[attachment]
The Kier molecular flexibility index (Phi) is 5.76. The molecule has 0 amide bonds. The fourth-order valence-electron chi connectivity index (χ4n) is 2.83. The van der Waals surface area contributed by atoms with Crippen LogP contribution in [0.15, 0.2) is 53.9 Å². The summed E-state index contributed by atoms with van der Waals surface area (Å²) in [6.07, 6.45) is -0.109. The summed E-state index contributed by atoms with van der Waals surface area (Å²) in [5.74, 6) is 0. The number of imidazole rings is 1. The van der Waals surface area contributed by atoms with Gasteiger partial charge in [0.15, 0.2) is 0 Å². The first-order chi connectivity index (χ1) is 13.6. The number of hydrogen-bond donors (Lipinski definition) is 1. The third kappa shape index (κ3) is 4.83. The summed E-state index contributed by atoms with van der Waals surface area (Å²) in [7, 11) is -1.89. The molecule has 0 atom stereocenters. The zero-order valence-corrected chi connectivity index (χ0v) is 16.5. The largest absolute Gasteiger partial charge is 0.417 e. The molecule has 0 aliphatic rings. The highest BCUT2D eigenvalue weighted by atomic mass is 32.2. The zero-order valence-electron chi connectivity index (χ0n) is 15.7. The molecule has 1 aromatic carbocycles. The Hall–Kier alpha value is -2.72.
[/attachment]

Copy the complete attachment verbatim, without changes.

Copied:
The Kier molecular flexibility index (Phi) is 5.76. The molecule has 0 amide bonds. The fourth-order valence-electron chi connectivity index (χ4n) is 2.83. The van der Waals surface area contributed by atoms with Crippen LogP contribution in [0.15, 0.2) is 53.9 Å². The summed E-state index contributed by atoms with van der Waals surface area (Å²) in [6.07, 6.45) is -0.109. The summed E-state index contributed by atoms with van der Waals surface area (Å²) in [5.74, 6) is 0. The number of imidazole rings is 1. The van der Waals surface area contributed by atoms with Gasteiger partial charge in [0.15, 0.2) is 0 Å². The first-order chi connectivity index (χ1) is 13.6. The number of hydrogen-bond donors (Lipinski definition) is 1. The third kappa shape index (κ3) is 4.83. The summed E-state index contributed by atoms with van der Waals surface area (Å²) in [7, 11) is -1.89. The molecule has 0 atom stereocenters. The zero-order valence-corrected chi connectivity index (χ0v) is 16.5. The largest absolute Gasteiger partial charge is 0.417 e. The molecule has 0 aliphatic rings. The highest BCUT2D eigenvalue weighted by atomic mass is 32.2. The zero-order valence-electron chi connectivity index (χ0n) is 15.7. The molecule has 1 aromatic carbocycles. The Hall–Kier alpha value is -2.72.